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‘How do we relate to, make sense of, and organize the world differently and what do we have in common?’, are the big questions anthropologists ask. They study socio-political forms of organization, economic strategies, constructions of identity, religious and ideological imaginations and values in different socio-cultural settings. But their subject matter really is as diverse as is humankind. What all anthropologists have in common, though, is an interest for the ‘cultural other’. However, perceptions of ‘other’ and ‘self’ are interdependent. A condition for anthropological research is an awareness of own cultural constructions and how they impact on our perception of the world. It is impossible to study the ‘other’ without studying the ‘self’.

Anthropologists employ long-term ethnographic fieldwork to collect data. Their central research method is called ‘participant observation’; anthropologists do not only observe but also take part in people’s daily life aiming to gain a deeper understanding of a society by living and actively participating in it. However, with our world becoming increasingly interconnected, the research methods of anthropologists have changed. Today, some anthropologists follow their interlocutors to multiple sites where their lives unfold, others employ new technologies to collect information. In our globalized world, anthropologists do not only conduct fieldwork in faraway places but also ‘at home’. What has not changed, is anthropology’s attempt to understand different lifeworlds from an insider’s perspective and its aim to contribute to a better understanding of human lives around the world.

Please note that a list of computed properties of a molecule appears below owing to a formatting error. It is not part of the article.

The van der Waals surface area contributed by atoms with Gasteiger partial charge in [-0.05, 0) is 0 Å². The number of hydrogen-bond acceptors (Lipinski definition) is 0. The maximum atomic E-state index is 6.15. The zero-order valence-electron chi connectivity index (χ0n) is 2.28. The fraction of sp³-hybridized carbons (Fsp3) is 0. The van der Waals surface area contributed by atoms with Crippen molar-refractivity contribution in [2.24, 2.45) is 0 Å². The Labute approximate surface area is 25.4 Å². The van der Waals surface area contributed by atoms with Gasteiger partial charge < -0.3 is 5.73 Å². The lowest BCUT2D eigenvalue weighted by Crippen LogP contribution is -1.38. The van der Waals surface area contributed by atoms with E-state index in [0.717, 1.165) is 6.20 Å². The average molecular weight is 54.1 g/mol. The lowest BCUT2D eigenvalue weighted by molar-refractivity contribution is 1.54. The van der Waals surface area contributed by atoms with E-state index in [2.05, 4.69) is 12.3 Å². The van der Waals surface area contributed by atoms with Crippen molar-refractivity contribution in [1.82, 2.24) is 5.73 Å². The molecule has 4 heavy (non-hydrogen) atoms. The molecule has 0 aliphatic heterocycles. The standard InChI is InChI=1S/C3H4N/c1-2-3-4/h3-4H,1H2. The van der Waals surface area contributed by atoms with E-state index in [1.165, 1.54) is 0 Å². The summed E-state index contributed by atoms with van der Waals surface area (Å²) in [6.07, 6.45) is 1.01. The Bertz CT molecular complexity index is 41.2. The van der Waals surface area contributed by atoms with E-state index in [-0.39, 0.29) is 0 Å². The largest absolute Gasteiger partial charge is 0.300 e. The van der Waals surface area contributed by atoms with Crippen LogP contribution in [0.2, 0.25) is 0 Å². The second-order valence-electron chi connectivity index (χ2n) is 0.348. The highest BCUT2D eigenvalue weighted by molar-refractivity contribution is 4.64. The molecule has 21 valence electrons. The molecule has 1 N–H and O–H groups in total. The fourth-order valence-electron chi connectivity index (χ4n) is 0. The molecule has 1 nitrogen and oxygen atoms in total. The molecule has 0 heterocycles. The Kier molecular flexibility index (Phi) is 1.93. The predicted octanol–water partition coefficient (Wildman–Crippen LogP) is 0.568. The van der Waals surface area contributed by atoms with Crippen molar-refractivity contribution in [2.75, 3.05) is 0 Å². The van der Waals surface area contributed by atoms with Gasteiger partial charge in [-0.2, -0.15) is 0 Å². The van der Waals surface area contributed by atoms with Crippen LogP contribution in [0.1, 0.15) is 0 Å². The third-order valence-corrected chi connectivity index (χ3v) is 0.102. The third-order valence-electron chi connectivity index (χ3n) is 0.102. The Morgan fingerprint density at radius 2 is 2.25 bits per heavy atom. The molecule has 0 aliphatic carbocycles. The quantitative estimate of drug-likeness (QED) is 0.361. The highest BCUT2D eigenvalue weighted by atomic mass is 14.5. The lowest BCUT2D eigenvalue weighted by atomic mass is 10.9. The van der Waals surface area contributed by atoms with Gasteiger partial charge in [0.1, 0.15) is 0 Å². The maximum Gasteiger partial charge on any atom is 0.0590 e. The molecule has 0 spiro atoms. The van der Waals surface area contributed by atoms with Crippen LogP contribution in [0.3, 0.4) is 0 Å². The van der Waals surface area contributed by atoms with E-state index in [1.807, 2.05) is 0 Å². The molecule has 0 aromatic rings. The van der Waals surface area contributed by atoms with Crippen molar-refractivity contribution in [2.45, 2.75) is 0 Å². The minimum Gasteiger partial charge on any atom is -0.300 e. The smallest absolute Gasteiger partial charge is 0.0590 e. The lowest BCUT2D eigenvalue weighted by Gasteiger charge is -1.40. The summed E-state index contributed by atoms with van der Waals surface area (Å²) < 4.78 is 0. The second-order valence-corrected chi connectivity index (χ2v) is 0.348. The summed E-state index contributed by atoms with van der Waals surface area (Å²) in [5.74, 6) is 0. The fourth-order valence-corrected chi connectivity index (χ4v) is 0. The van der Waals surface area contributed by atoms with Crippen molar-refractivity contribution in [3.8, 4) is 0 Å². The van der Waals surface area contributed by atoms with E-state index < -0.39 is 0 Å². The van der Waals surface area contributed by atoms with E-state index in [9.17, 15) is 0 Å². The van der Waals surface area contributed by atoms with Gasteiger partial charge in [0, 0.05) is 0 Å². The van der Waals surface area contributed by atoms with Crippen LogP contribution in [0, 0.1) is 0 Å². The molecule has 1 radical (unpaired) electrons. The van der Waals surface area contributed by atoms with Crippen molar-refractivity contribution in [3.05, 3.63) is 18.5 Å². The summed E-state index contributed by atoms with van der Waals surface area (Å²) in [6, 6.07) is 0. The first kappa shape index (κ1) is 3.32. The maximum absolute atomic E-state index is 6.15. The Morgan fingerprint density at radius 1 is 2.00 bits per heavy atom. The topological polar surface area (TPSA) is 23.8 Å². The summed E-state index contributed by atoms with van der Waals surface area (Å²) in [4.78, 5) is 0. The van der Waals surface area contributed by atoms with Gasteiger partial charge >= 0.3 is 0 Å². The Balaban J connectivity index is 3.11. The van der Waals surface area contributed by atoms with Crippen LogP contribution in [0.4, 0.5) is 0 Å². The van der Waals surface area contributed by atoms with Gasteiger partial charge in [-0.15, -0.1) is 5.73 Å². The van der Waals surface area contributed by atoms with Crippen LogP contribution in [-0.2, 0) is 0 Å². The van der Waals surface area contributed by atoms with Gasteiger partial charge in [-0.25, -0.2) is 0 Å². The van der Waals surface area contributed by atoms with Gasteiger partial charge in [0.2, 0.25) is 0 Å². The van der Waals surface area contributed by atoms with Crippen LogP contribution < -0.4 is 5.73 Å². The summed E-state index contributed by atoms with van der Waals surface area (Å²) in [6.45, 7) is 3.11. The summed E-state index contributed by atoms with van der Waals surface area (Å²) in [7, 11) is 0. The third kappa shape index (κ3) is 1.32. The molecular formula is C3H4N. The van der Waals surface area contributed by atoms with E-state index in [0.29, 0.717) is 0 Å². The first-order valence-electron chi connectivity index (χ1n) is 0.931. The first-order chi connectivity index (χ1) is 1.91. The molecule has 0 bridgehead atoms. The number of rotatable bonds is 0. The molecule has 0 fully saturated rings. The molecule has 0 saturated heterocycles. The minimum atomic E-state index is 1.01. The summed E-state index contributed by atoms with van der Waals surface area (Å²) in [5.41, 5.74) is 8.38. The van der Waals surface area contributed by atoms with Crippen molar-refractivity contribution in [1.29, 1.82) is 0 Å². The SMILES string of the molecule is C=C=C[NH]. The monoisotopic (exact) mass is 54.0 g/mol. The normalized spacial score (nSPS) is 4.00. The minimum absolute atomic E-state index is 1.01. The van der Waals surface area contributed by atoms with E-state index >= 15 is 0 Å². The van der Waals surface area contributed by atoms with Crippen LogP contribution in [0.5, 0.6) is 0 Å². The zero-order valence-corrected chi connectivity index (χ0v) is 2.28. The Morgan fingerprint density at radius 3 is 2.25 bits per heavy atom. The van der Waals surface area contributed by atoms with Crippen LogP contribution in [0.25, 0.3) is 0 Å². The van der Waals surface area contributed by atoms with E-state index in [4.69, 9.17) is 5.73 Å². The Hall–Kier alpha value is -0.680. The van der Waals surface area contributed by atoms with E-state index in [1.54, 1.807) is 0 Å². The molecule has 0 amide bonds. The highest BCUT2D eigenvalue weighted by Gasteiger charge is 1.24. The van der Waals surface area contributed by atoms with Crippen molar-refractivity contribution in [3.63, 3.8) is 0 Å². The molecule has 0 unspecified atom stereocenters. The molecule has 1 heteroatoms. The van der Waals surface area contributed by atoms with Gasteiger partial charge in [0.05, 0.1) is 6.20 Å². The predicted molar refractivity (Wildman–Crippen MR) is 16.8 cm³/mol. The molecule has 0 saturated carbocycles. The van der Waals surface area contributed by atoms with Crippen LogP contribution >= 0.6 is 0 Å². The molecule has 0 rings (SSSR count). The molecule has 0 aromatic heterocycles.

In our study program, we aim to not only convey theoretical insights, but also practical skills to our students. Therefore, introductory lectures on elementary theories and methods of anthropology, based on examples and case studies from different world regions and areas of focus, are complemented with practical trainings and research exercises during which our students acquire applied knowledge in their field of interest (STUDIES...).

We conduct research in Oceania, Africa, Southeast-Asia and Göttingen. Our research findings complement our teaching. With that we offer our students to gain knowledge of different cultural contexts and practice the comparative perspective so characteristic for anthropology actively during their time of study. Our research interests can be categorized as 'Materiality and Environment', 'Mobility and Identity', and 'Religion and Knowledge'. They reflect the diversity that makes anthropological work so interesting and mirrors the diversity of human lifeworlds (RESEARCH...).

Our institute cooperates with universities and institutes around the world (e.g. Benin, Fiji, Indonesia, Philippines, Tanzania, Thailand). In doing so, we offer our students not only the opportunity to gain valuable experiences abroad and strengthen their intercultural expertise, but also to learn from lecturers and students of our partner universities (INTERNATIONAL...).